Why these hospitals have committed $700 million for affordable housing
Next City – December 3
As the links between physical health and community wealth and vitality become increasingly clear, 14 regional and national health systems are coming together to commit at least $700 million to investments in affordable housing and economic development in the cities where they are located. The commitment by the Healthcare Anchor Network, a project of the nonprofit research and advocacy organization Democracy Collaborative, will direct the wealth and resources of some of the largest employers in a number of U.S. states to local development projects. The health systems include insurance services, hospitals, and doctors’ groups like Kaiser Permanente, Einstein Healthcare Network, and Trinity Health.
Charter cities must comply with Surplus Land Act, appellate court finds
The Orange County Register – November 27
Charter cities in California must abide by a state law that mandates excess city-owned property be set aside for affordable housing, according to a new California appellate court opinion that impacts 121 such cities throughout the state. The Surplus Land Act has governed the use of excess land for affordable housing since 1979, and has been strengthened several times in the years since, including this year. The act requires local agencies to first offer their surplus land to an entity that will turn it into housing and reserve 25 percent of the units as affordable housing for lower-income families for at least 55 years. If no such deal can be reached, the local municipality may list the land on the open market with the condition that if the land is used to build 10 or more homes, at least 15 percent of those units must be affordable. Arguing their status as a charter city exempted them from that state oversight, San Jose officials had been abiding by their own looser version of that rule. But the Sixth District Court of Appeal determined the city must follow the letter of the state law.
LinkedIn is getting serious about eco-friendly buildings
CNN - December 2
Many Silicon Valley companies want to reduce their carbon footprint, but some are doing so from the ground up. LinkedIn is using a more environmentally-friendly concrete to expand their campuses. The production of cement, the key ingredient in concrete, contributes to 7 percent of global man-made greenhouse emissions, according to the International Energy Agency. For its new 245,000-square-foot building and accompanying parking garage at its Mountain View, headquarters, LinkedIn is working with Canadian startup CarbonCure, which traps carbon emissions into concrete. The new building, which will also incorporate other sustainable efforts including recycled water, will open in 2021 and have space for 1,000 people.
As Bay Area natural gas bans spread, lawsuits mount
San Francisco Chronicle - December 3
With bans on natural gas in new buildings poised to take effect starting in January, lawsuits are mounting from restaurants and developers who argue that they create safety risks or violate the law. Berkeley kicked off the trend this summer when it banned natural gas in newly built homes; the city intends to also include new commercial buildings. Roughly a dozen municipalities in Northern California quickly followed with similar restrictions, many focused on new homes. The California Restaurant Association challenged Berkeley’s ban in federal court on November 21, arguing it would raise costs and hurt businesses. Two developers also filed suits against Windsor last month after the town passed an ordinance requiring electrical appliances and prohibiting gas installations in new low-rise residential developments.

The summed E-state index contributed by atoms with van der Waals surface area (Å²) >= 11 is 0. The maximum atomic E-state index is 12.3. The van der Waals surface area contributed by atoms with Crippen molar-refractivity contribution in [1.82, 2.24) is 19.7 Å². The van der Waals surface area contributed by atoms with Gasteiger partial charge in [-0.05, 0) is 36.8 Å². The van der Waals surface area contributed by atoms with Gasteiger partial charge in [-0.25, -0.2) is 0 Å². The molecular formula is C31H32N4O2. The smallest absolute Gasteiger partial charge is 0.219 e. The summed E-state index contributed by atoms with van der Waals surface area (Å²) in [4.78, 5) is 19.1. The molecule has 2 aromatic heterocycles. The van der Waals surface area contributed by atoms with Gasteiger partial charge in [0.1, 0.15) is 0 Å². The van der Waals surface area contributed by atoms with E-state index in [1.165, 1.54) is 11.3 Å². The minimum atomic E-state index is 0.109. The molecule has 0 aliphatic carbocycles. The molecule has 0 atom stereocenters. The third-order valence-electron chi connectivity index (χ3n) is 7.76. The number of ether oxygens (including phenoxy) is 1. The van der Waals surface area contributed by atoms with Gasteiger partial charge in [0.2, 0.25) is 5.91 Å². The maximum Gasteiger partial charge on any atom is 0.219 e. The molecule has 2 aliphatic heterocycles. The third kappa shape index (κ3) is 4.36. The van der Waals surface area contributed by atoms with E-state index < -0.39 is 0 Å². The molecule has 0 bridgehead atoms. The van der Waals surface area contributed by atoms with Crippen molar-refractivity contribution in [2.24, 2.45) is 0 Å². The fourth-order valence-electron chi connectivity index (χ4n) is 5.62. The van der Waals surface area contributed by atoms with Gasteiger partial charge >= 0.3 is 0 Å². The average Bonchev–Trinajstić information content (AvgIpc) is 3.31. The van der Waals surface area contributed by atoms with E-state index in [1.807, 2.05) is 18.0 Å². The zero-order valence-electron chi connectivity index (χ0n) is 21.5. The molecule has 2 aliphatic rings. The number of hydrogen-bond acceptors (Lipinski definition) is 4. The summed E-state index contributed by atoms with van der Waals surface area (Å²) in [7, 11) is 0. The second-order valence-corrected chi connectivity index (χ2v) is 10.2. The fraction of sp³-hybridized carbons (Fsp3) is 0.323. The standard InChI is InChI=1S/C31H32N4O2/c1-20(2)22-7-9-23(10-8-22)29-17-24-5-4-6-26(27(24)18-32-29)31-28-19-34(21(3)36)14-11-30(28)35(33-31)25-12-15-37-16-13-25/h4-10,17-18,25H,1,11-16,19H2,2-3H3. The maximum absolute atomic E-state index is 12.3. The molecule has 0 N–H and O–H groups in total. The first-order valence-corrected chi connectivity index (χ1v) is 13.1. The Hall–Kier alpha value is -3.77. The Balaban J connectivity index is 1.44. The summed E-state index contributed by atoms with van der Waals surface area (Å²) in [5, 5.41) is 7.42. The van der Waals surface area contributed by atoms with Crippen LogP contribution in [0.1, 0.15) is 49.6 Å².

L.A. limits campaign donations from real estate developers
Los Angeles Times – December 4
The Los Angeles City Council unanimously approved a law this Wednesday that will crack down on campaign contributions from real estate developers, despite warnings from critics who said it had been too watered down to curb the power of political spending. The idea, first proposed by council members nearly three years ago, had languished until an FBI raid at City Hall cast a fresh spotlight on long-standing concerns about developer donations and political power. Under the new ordinance, real estate developers will be barred from giving political contributions to Los Angeles city officials and candidates for council, mayor, or city attorney while the city weighs key approvals for their building projects, including zone changes and allowing added height. Developers will face such restrictions for a year after a final decision on each application.The law will not go into effect for more than two years — a delay that officials said was needed to first set up a database tracking who is prohibited from donating.
Ventura City Council unanimously passes anti-eviction ordinance
Ventura County Star – December 3
The Ventura City Council unanimously passed an emergency eviction ordinance this Monday, joining more than two dozen California cities in halting “no-cause” evictions until January 1, when a new statewide tenant-protection law takes effect. Advocacy groups are reporting a rise in evictions ahead of the law, which will ban evictions without a “just cause” and cap annual rent increases at 5 percent plus inflation. Governor Gavin Newsom signed the bill into law in early October, and some say landlords are taking advantage of the gap between then and January 1 to evict tenants and raise rents.